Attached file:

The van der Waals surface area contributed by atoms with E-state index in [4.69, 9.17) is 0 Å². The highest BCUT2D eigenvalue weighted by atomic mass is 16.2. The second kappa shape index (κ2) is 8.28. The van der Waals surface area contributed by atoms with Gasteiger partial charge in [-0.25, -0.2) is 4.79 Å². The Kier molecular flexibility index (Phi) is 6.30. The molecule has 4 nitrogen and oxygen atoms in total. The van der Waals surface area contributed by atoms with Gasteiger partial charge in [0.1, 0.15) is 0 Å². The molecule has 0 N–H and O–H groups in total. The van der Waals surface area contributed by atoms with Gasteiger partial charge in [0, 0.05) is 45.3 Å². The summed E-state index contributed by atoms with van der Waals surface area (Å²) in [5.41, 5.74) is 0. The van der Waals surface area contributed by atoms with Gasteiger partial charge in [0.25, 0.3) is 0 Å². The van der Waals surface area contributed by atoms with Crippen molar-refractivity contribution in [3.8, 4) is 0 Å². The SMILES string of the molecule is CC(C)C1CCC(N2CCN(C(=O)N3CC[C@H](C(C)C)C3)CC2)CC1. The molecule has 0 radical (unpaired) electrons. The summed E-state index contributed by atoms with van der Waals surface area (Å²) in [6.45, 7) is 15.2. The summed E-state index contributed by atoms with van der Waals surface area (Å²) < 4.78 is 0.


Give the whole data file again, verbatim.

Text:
The van der Waals surface area contributed by atoms with E-state index in [4.69, 9.17) is 0 Å². The highest BCUT2D eigenvalue weighted by atomic mass is 16.2. The second kappa shape index (κ2) is 8.28. The van der Waals surface area contributed by atoms with Gasteiger partial charge in [-0.25, -0.2) is 4.79 Å². The Kier molecular flexibility index (Phi) is 6.30. The molecule has 4 nitrogen and oxygen atoms in total. The van der Waals surface area contributed by atoms with Gasteiger partial charge in [0.1, 0.15) is 0 Å². The molecule has 0 N–H and O–H groups in total. The van der Waals surface area contributed by atoms with Gasteiger partial charge in [0, 0.05) is 45.3 Å². The summed E-state index contributed by atoms with van der Waals surface area (Å²) in [5.41, 5.74) is 0. The van der Waals surface area contributed by atoms with Gasteiger partial charge in [0.25, 0.3) is 0 Å². The van der Waals surface area contributed by atoms with Crippen molar-refractivity contribution in [3.8, 4) is 0 Å². The SMILES string of the molecule is CC(C)C1CCC(N2CCN(C(=O)N3CC[C@H](C(C)C)C3)CC2)CC1. The molecule has 0 radical (unpaired) electrons. The summed E-state index contributed by atoms with van der Waals surface area (Å²) in [6.45, 7) is 15.2. The summed E-state index contributed by atoms with van der Waals surface area (Å²) < 4.78 is 0.